Natural Ways to Beat Tough Meat

Steak Barbecue Meat Fillet Beef Wood Pepper Food

When you’re living frugally, sometimes you have to settle for some lesser cuts of meat. (Or, if you’re me, you think those “lesser” cuts taste a million times better than the pricier cuts. So there.) The bad news is a lot of these cuts can be a little tough, but the good news is there are easy and natural ways to tenderize tough cuts of meat.

Mechanical Methods

That old mallet that gets stuck in the junk drawer when you try to open it? Few things work better. Just don’t pound it too hard, or you’ll mushify your meat. There are also special tenderizing tools that tenderize by poking small holes in the meat (sort of like aerating turf).

Image Courtesy Larry Jacobsen via Flicker


Acids are great for breaking down meats to tenderize them, but you can’t leave them on too long, or you’ll literally cook the meat. This is the method used in making ceviche, and while it works great for things like fish and shellfish, it doesn’t make for a very appealing steak. Have you ever made a recipe that calls for soaking chicken in buttermilk but didn’t know why? Tenderization! Buttermilk, yogurt, citrus juice and vinegar are all acids that can take the toughness out of a piece of chicken or steak in no time.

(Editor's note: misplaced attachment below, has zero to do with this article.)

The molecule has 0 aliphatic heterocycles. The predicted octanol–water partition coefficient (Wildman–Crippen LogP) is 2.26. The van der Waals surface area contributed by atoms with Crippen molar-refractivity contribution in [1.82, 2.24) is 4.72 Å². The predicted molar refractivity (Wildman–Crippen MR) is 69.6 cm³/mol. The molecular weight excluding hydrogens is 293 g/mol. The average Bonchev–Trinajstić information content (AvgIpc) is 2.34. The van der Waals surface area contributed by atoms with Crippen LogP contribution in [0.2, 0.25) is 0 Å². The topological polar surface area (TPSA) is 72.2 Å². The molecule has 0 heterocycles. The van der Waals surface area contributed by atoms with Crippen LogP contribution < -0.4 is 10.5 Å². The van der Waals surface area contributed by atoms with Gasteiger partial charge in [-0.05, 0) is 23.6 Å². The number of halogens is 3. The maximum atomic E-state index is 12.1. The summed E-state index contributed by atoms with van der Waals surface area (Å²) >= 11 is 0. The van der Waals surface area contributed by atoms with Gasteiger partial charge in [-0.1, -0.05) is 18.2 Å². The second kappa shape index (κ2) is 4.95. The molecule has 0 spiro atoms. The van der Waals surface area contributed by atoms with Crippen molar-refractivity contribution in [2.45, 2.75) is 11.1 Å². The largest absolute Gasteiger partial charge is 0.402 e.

This blog  actually came about because I recently made pork chops with a side of grilled pineapple. I packed the leftovers into a single container, and when I went to eat it the next day, the pork chop was all soft and mealy where the pineapple had been touching it. Pineapple, as well as papaya, kiwi and Asian pear, contain an enzyme called bromelain that’s very powerful. It’s only contained in the fresh juice of these fruits, so canned won’t work. 


Heavily salting meat a couple of hours before cooking can also help tenderize a thicker cut of meat. Just let it sit, at room temperature, liberally (and I mean thickly) sprinkled with kosher or sea salt. When you’re ready to cook it, rinse it and pat it dry. Adding the salt way ahead of time allows the salt to swell the protein based fibers and disentangle them from one another, causing tenderization.

Image courtesy of via Flicker.

So there ya go! You don’t need to buy that weird jar of white powder from the spice aisle to make your meat tender, plus you can flavor it while you tenderize in many cases!

What’s your favorite way to tenderize meat? Mine is Greek yogurt.


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